Topics in the Exploration of New Physics at the International Linear Collider with the inclusion of Beam Polarization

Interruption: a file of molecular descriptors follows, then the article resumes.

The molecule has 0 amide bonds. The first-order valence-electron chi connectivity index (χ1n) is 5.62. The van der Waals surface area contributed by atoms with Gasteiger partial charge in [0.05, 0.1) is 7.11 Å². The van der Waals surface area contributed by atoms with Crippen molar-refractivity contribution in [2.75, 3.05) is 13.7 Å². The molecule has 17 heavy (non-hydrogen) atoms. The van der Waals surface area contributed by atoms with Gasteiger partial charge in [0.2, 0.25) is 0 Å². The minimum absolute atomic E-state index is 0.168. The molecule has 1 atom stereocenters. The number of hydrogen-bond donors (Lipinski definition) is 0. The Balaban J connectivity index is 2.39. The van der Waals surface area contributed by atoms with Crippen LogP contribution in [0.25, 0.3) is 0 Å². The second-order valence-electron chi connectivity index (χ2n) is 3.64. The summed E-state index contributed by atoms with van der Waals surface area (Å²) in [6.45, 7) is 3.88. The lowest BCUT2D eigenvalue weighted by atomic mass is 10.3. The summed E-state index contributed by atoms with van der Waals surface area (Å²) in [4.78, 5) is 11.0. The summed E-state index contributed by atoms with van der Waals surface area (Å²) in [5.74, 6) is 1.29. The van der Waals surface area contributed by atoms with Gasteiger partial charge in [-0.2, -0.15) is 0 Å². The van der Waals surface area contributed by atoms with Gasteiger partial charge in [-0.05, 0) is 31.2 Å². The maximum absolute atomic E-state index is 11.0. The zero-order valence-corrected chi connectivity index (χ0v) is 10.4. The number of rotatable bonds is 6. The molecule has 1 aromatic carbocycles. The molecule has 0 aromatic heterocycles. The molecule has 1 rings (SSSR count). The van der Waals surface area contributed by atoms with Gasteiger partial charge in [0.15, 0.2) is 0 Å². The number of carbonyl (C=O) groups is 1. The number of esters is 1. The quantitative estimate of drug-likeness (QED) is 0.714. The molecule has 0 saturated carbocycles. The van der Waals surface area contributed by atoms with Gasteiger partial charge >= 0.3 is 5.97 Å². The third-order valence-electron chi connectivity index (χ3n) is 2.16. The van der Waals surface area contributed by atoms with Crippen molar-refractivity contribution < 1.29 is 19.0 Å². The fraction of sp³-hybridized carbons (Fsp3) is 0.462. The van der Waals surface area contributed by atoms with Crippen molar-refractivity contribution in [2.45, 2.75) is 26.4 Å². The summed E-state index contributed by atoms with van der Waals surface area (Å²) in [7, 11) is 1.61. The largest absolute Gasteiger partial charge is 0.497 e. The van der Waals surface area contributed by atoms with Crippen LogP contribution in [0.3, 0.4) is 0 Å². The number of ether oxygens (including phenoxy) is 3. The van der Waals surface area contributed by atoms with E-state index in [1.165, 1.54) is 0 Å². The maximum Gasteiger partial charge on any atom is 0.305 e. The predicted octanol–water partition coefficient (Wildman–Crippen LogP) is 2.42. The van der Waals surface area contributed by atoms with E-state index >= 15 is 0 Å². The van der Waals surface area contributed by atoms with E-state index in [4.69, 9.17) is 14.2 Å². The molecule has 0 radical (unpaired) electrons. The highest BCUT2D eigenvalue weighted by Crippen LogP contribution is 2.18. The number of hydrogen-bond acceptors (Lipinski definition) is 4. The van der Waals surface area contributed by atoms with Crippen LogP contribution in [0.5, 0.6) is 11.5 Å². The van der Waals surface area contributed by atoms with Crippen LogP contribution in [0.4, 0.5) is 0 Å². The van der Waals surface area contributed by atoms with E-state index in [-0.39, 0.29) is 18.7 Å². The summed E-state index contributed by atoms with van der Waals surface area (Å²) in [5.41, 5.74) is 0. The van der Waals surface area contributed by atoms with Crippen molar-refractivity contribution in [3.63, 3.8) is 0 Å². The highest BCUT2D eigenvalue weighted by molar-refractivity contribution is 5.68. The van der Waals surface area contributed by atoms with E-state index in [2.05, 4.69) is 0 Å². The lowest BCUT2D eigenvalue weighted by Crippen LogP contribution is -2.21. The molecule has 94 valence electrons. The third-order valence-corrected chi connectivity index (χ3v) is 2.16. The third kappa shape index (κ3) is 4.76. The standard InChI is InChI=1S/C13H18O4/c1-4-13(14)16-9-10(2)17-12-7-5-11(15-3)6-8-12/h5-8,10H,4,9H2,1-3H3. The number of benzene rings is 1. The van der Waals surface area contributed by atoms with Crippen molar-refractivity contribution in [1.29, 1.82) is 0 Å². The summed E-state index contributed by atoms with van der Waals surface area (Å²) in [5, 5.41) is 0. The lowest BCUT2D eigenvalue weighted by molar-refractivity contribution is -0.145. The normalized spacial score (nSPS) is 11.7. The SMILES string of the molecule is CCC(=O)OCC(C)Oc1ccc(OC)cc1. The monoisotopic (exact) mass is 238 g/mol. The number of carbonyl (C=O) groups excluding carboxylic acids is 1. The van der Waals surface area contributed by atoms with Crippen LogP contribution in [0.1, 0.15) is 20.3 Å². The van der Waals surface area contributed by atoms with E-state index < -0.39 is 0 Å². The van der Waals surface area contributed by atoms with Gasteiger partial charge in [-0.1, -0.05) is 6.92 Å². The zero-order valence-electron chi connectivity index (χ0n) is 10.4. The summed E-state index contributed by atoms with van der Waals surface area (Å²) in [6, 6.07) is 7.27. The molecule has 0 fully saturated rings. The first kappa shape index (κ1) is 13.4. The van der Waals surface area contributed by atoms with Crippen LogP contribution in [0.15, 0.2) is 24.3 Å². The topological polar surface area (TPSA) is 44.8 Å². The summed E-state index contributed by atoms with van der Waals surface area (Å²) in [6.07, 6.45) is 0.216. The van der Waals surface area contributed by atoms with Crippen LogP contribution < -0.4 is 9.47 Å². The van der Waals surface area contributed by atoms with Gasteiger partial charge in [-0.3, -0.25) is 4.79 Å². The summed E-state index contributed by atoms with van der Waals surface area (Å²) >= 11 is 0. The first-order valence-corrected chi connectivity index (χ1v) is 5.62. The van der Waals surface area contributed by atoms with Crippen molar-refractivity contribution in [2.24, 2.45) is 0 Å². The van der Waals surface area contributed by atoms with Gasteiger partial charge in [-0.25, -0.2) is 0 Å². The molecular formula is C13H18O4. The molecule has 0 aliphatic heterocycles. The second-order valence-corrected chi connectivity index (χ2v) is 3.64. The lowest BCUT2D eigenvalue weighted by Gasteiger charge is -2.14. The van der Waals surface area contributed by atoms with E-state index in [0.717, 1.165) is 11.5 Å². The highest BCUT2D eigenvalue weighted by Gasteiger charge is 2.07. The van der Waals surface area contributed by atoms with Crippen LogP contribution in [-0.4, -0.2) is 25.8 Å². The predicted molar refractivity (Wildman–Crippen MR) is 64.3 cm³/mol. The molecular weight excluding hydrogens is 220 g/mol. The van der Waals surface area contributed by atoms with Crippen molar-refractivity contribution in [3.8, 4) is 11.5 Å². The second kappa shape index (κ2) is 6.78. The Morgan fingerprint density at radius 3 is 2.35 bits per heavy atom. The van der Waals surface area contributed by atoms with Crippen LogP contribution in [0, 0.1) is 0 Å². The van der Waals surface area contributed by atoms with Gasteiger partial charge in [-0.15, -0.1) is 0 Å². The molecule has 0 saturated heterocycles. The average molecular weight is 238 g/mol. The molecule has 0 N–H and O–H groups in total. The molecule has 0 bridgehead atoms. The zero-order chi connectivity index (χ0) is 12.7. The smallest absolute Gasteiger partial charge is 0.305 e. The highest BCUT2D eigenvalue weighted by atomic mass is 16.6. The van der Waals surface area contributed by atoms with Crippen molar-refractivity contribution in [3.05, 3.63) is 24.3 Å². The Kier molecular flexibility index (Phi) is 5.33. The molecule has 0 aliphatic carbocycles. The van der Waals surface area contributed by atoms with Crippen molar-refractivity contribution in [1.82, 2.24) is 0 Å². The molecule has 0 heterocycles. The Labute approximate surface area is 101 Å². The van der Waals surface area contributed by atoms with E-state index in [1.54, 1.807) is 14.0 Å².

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The Standard Model of particle physics which attempts to describe all matter and all forces in the universe (except gravity),has been in agreement with most of the experiments till date. However theoretically and phenomenologically many questions remain unanswered in the SM. The present and future colliders will help the physicists learn more about the nature of matter and all forces in the universe. In this thesis work we have mainly focused on the physics case of the future linear collider which will be a succession of the presently running Large Hadron Collider in CERN Geneva. As an introduction to the thesis work in Chapter 1 we have discussed in detail about the most planned future collider the International Linear Collider. This collider apart from being a high luminosity machine will have the advantage of beam polarization. Chapter 2 discusses about the basis structure of the Standard Model, along with its many unanswered questions. Some of the theories proposed to take care of these deficiencies are also discussed. These theories apart from explaining the shortcomings of the SM, also predicts many new particles and are thus phenomenologically rich. Exploration of these new physics scenarios can be done many ways. A detailed investigation of the direct production of particles which are not present in the SM spectrum, is one of the techniques provided the particles are within the collider reach. The other is an indirect way, where deviations from SM is studied by a through scrutinization of the SM processes. Provided new physics is observed in either of the way, in the present or future colliders it becomes necessary to pin point them. The main objective of this thesis work has been to look for various scenarios, both in a direct and indirect way and identify them. The different cases of beam polarization is also explored. Overall we ﬁnd that the full potential of the linear collider can be realized only with the availability of the electron and positron beam polarization, both transverse and longitudinal. We give an overview of the importance of beam polarization and its inclusion in the calculation of e+e- collisions in Chapter 3. In Chapter 4 we have considered the possibility of finger printing the presence of heavy additional Z′bosons that arise naturally in extensions of the Standard Model such as E6 models and left-right symmetric models, through their mixing with the standard model Z boson. They are probed using W pair production and leptonic decay of one of the W’s. The Littlest Higgs Model which addresses the hierarchy problem and where the Z′arises naturally is also considered. By considering a class of observables including total cross sections, energy distributions and angular distributions of decay leptons we find significant deviation from the Standard Model predictions for these quantities with right-handed electrons and left-handed positrons at √s=800 GeV. This process complements the study of fermion pair production processes that have been considered before for discrimination between these models. We have then studied the possibility of identifying a strongly interacting Wboson sector inChapter5 which is consistent with present day Large Hadron Collider searches, at the International Linear Collider with longitudinal as well as transversely polarized electron and positron beams. We account for the final state interaction using a suitable Omnes formalism in terms of a plausible resonance description, and carry out thorough analyses of cross sections, asymmetries and angular distributions of the Ws. In order to have a fully comprehensive study we also carry out a comparison with other extensions of the Standard Model, where an s channel resonance like heavy additional Z′bosons arise naturally. We also consider the effect of the strong final state interaction on a correlation that depends on(φ- - φ+), where the φ∓are the azimuthal angles of decay leptons, and find that it is a useful discriminant. The importance of top polarization in the process e+e−→ tt with transverse beam polarization to probe interactions of the scalar and tensor type beyond the Standard Model and the way to disentangle their individual contributions is discussed in Chapter 6. 90% confidence level limits on the interactions with realistic integrated luminosity are presented and are found to improve by an order of magnitude compared to the case when the spin of the top quark is not measured. Sensitivities of the order of a few times 10−3 TeV−2 for real and imaginary parts of both scalar and tensor couplings at √s=500 and 800 GeV with an integrated luminosity of 500 fb−1 and completely polarized beams is shown to be possible. We next consider the process e+e- → γ Z with transverse beam polarization in the presence of anomalous CP-violating γZZ coupling λ1 and γγZ coupling λ2 in Chapter 7. We point out that similar to the approach in Chapter 6 if the final-state spins are resolved, then it becomes possible to fingerprint the anomalous coupling Reλ1. 90% confidence level limit on Reλ1 achievable with center-of-mass energy of 500 GeV or 800 GeV with realistic initial beam polarization and integrated luminosity is of the order of few times of 10−2 when the helicity of Zis used and 10−3 when the helicity of γis used. The resulting corrections at quadratic order to the cross section and its influence on these limits are also evaluated and are shown to be small. In Chapter 8 the production of the lightest neutralinos in the radiative process e+e−→ χ˜10χ˜10γ in supersymmetric models with grand unification is considered. We consider models wherein the standard model gauge group SU(3)c x SU(2)L x U(1)Y is unified in to the grand unified gauge groups SU(5),or SO(10). We compare and contrast the dependence of the signal cross section on the grand unified gauge group, and different representations of the grand unified gauge group, into which the standard model gauge group is unified. We carry out a comprehensive study of the radiative production process which includes higher order QED corrections in our calculations. In addition we carry out a detailed study of the background to the signal process coming from the Standard Model radiative neutrino production e+e−→ νv*γ, as well as from the radiative production of the scalar partners of the neutrinos (sneutrinos) e+e ν˜ν˜γ. The latter can be a major supersymmetric background to the radiative production of neutralinos when the sneutrinos decay invisibly. Finally in Chapter 9, we conclude and present the summary of the thesis.